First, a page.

Top Reinforcement Learning Papers By Microsoft At NeurIPS 2020


“We want AIs to make decisions, and reinforcement learning is the study of how to make decisions.” — Akshay Krishnamurthy, Principal Researcher at Microsoft

The reinforcement learning group at Microsoft Research have been working toward a collective goal, which is reinforcement learning for the real world. In the case of reinforcement learning, the Microsoft team mainly focussed on three different areas that include batch reinforcement learning, strategic exploration and representation learning. 

Let’s take a look at the top reinforcement learning research papers by Microsoft Research accepted at the 34th Annual Conference on Neural Information Processing System — NeurIPS 2020.


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Note: The list is no particular order

MOReL: Model-Based Offline Reinforcement Learning

About: In this work, the researchers presented MOReL, an algorithmic framework for model-based offline RL. This framework consists of two levels, which are learning a Pessimistic MDP (P-MDP) using the offline dataset and learning a near-optimal policy in this Pessimistic MDP (P-MDP). This enables it to help as a useful surrogate for purposes of policy evaluation and learning as well as overcome the common pitfalls of model-based reinforcement learning.

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Multi-task Batch Reinforcement Learning with Metric Learning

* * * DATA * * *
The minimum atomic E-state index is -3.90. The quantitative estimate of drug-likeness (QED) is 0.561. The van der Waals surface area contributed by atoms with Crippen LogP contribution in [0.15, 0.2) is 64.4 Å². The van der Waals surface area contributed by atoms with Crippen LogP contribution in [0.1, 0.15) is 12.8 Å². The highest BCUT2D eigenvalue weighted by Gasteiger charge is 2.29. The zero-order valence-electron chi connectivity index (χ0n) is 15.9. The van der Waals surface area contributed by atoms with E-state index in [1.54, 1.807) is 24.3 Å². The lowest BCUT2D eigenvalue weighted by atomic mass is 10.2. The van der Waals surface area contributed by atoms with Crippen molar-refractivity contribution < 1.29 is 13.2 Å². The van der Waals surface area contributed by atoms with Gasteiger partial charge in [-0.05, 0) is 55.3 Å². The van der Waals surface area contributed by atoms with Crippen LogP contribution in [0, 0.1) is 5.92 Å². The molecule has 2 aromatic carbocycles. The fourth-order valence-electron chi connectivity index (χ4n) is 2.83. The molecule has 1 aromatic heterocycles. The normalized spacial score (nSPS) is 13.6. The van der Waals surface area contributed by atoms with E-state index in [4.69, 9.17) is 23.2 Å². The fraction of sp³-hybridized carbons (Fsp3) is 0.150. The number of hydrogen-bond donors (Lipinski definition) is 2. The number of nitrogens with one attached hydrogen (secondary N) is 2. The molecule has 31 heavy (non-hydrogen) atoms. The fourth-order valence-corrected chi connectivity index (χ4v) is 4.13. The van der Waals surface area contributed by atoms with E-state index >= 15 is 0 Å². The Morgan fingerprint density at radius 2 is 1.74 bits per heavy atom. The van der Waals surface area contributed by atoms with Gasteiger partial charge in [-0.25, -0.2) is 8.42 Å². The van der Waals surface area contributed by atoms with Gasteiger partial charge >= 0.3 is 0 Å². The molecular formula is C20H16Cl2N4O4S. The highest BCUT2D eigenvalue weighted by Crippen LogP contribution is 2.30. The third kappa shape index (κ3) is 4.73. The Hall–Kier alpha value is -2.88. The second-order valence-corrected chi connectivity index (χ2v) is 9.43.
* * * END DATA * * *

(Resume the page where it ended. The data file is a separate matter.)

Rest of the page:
About: In this paper, the researchers tackled the Multi-task Batch Reinforcement Learning problem. They proposed a novel application of the triplet loss and trained a policy from multiple datasets, each generated by interaction with a different task. They also measured the performance of the trained policy on unseen tasks sampled from the same task distributions as the training tasks.

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Provably Good Batch Reinforcement Learning Without Great Exploration

About: Batch reinforcement learning (RL) is important to apply RL algorithms to many high stakes tasks. The researchers showed that a little adjustment to the Bellman optimality as well as evaluation back-up to get a more conservative update could have much more powerful guarantees. They focused on the algorithm families that are based on Approximate Policy Iteration (API) as well as the Approximate Value Iteration (AVI), which form the prototype of several model-free online and offline reinforcement learning algorithms.

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Empirical Likelihood for Contextual Bandits

About: In this paper, the researchers proposed an estimator and confidence interval for computing the value of a policy from off-policy data in the contextual bandit setting. They also proposed an off-policy optimisation algorithm that searches for policies with large reward lower bound. The result shows that the proposed policy optimisation algorithm outperformed a strong baseline system for learning from off-policy data.

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Safe Reinforcement Learning via Curriculum Induction 

About: This paper introduces an alternative method, where an agent learns under the supervision of an automatic instructor that preserves the agent from disrupting constraints during the learning process. In this model, they introduced a monitor that neither needs to know how to do well at the task the agent is learning nor needs to know how the environment works. Also, it does not require to know how the environment works. Instead, the model has a library of reset controllers that get activated when the agent starts behaving dangerously and thus preventing it from doing damage. 

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Constrained Episodic Reinforcement Learning in Concave-Convex and Knapsack Settings